Sunday, October 28, 2012
When We Were Outlaws
One of the scenes from the novel that struck me the most was when Cordova was abandoned by her father because of his mislead beliefs on lesbians. It shows how lesbians have to always swim against the views of society, law, religion, and even family. It was also interesting seeing the growing apart of the GSCS between the gay and lesbian community. I was not aware of how gay men of the 1950s viewed lesbians as not their equals. So not only did lesbians have to fight against the views of heterosexual society but against the prejudices of their gay brothers as well making things even more difficult. This reminded me about the Chicano civil rights movement where women's rights were not at the forefront but forgotten as well. It was also interesting seeing the different political backgrounds in the lesbian/feminist civil rights movement which I also was not aware of. At times these different backgrounds created different visions for the movement and different methods to achieve those visions. It also created a lot of clashes within the movement which is seen numerous times throughout the novel. It was amazing seeing Cordova keep her stance firm in her dream to have gay and lesbian brothers united.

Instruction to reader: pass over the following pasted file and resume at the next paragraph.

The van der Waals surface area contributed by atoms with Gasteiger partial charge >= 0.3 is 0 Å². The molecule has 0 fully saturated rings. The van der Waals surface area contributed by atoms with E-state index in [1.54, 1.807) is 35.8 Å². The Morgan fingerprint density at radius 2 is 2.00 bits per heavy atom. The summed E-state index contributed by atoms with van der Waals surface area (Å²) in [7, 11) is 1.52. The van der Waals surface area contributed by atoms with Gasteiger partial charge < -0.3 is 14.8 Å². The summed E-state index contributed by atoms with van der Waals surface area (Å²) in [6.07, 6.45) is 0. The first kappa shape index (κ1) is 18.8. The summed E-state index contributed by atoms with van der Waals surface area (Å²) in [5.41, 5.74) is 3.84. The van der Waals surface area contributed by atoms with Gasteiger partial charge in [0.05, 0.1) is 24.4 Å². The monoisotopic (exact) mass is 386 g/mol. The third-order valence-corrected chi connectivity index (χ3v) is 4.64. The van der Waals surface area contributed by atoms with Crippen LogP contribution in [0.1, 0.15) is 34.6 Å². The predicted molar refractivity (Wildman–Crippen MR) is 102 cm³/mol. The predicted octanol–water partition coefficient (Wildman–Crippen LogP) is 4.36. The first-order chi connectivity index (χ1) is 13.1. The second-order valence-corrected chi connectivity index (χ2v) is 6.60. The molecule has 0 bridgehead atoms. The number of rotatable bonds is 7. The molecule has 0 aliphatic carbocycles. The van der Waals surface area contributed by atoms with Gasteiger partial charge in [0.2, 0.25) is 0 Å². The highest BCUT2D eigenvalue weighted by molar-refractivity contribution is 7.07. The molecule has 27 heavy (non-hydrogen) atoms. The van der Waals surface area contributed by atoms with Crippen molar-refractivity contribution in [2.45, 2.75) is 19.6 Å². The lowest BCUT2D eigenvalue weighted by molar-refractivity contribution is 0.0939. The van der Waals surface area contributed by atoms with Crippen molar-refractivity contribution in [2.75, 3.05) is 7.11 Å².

Why did the gay men of the 1950s view lesbians on a lower level when they themselves were discriminated against by society in the same way?
I don't understand how these brothers and sisters who went through the same exact hardships can become excluded by the other.
Why did you choose not to drop journalism and join the forefront of the urban guerrilla movement?
At times in the novel Cordova expressed a yearning to cross the line from journalism to revolutionary but never did.